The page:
Border writer Charles Bowden remembered for his passion for the truth

By Dylan Smith – TusconSentinel.com

Reporter and author Charles Bowden — he eschewed the term “journalist” — is

dead. The longtime Southern Arizonan recently moved to New Mexico and focused

his work on the dangerous turmoil of Ciudad Juarez. Bowden was a dogged investigative reporter and brilliant storyteller with a passion

for the truth. A finalist for a 1984 Pulitzer Prize, he won numerous other awards and

the respect of reporters everywhere with his gritty yet painstaking work. “People felt that so much of his work dwelt in the dark side and was mired in

negativity.

Study: MSNBC spent most time on Ferguson story, Fox the least

A new study reveals significant differences in prime time coverage by three major news outlets of the protests in Ferguson, Mo.. MSNBC, Fox and CNN differed in the amount of coverage provided after the death of unarmed teenager Michael Brown. According to a study done by the Pew Research Center, out of the three major cable news outlets, MSNBC devoted the most coverage to Ferguson, followed by CNN, and Fox News, which devoted the least amount of coverage. The study analyzed 18 hours of programming from Sunday Aug. 9, to Friday Aug.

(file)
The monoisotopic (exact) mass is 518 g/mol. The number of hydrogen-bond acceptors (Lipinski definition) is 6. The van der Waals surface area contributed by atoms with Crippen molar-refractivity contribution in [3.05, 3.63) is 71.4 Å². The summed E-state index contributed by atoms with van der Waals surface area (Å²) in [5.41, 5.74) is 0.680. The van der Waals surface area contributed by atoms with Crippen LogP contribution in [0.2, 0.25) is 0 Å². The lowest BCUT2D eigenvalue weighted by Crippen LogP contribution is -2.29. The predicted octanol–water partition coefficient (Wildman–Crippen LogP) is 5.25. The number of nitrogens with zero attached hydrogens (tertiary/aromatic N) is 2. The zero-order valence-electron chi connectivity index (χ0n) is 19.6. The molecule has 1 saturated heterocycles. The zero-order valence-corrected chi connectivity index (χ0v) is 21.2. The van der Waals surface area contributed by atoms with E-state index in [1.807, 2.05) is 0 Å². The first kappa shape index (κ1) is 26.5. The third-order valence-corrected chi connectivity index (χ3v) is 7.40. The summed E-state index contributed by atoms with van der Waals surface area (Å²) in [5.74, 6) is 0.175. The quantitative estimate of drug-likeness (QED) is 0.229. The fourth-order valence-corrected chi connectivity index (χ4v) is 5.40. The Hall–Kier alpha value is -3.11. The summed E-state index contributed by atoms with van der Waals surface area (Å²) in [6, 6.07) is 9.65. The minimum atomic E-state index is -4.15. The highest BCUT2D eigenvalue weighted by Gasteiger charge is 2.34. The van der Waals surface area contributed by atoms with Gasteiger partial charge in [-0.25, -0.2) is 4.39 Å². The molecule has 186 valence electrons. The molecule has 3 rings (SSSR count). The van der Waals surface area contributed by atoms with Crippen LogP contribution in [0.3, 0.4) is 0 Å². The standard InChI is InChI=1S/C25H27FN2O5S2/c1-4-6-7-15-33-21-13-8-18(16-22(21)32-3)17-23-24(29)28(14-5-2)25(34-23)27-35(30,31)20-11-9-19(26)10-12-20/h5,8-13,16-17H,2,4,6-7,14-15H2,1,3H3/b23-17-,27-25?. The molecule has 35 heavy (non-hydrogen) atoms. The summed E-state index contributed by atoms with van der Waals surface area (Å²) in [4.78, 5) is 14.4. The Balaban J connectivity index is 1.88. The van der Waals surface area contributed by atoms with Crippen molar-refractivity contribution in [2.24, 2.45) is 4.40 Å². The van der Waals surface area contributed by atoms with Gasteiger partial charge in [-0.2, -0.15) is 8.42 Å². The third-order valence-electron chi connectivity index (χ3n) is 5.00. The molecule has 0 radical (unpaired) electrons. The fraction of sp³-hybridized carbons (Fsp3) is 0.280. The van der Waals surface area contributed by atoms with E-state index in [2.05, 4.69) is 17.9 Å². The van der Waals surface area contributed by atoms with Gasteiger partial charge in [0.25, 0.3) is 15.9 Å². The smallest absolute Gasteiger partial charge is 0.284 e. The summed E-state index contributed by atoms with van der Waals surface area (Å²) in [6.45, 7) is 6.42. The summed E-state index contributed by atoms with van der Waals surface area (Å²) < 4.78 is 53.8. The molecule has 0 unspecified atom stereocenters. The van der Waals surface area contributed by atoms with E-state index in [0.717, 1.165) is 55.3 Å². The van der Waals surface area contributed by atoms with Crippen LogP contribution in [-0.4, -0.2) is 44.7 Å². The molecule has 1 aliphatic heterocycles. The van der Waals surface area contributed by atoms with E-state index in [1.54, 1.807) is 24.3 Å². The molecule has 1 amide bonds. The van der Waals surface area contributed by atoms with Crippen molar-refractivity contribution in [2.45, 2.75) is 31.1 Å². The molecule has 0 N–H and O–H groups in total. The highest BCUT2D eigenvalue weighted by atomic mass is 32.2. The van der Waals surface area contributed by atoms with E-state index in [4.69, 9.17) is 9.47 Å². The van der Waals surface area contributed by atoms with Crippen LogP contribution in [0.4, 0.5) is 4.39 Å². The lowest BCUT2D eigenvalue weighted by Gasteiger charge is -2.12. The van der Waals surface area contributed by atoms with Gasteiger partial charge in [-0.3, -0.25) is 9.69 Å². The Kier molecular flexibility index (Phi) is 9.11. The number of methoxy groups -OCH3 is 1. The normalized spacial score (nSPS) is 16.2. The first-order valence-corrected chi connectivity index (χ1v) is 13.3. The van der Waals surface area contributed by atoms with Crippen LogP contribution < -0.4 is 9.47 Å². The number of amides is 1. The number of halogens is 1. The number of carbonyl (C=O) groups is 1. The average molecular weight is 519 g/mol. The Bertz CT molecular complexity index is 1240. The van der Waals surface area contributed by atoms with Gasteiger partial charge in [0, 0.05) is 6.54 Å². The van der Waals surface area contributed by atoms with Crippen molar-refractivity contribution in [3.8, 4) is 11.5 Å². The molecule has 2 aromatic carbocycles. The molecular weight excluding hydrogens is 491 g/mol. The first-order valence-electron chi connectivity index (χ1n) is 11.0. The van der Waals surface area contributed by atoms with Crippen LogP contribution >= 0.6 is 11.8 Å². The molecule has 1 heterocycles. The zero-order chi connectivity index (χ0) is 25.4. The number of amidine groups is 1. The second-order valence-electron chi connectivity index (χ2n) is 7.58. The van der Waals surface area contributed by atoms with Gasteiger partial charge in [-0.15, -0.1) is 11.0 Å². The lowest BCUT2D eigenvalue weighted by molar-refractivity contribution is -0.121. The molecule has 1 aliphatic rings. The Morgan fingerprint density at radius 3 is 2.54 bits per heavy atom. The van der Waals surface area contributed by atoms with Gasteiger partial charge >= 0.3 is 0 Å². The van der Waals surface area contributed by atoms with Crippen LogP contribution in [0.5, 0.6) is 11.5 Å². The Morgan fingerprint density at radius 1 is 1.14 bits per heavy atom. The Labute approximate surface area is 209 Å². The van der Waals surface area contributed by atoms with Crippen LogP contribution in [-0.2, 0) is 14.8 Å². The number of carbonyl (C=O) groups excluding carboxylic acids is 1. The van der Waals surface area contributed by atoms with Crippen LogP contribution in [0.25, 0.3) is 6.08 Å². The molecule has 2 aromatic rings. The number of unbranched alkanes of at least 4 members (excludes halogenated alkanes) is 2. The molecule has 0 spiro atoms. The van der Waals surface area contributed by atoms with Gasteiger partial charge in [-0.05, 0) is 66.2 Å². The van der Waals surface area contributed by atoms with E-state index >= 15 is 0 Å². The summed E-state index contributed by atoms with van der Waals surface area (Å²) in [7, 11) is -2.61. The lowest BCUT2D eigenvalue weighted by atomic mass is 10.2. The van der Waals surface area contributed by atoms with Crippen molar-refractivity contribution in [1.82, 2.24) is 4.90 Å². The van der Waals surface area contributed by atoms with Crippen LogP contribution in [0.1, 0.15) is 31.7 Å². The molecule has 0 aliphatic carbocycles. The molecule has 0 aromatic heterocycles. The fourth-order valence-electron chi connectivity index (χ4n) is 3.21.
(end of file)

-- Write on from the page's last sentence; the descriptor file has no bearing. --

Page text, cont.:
Changing the complexion of news media calls for revolución

It’s time to shatter the myth that young Latino journalists won’t leave home for jobs in news media. This thought and others flashed in neon across my mind as I sipped white wine recently in a San Antonio ballroom to celebrate 30 years of tilling the soil to transform newsrooms into diverse work places by the National Association of Hispanic Journalists. As the speeches and awards played out on stage, I recalled the offensive words of a top news media recruiter not so many years ago.  The recruiter, in his early fifties, had come from Washington, DC to UT El Paso, where I teach journalism, to meet with our journalism students. We thought he was coming to talk about jobs and internships. Instead he lambasted me and my journalism colleagues for producing journalism graduates who “aren’t aggressive enough, do not speak up and refuse to leave home for jobs elsewhere.”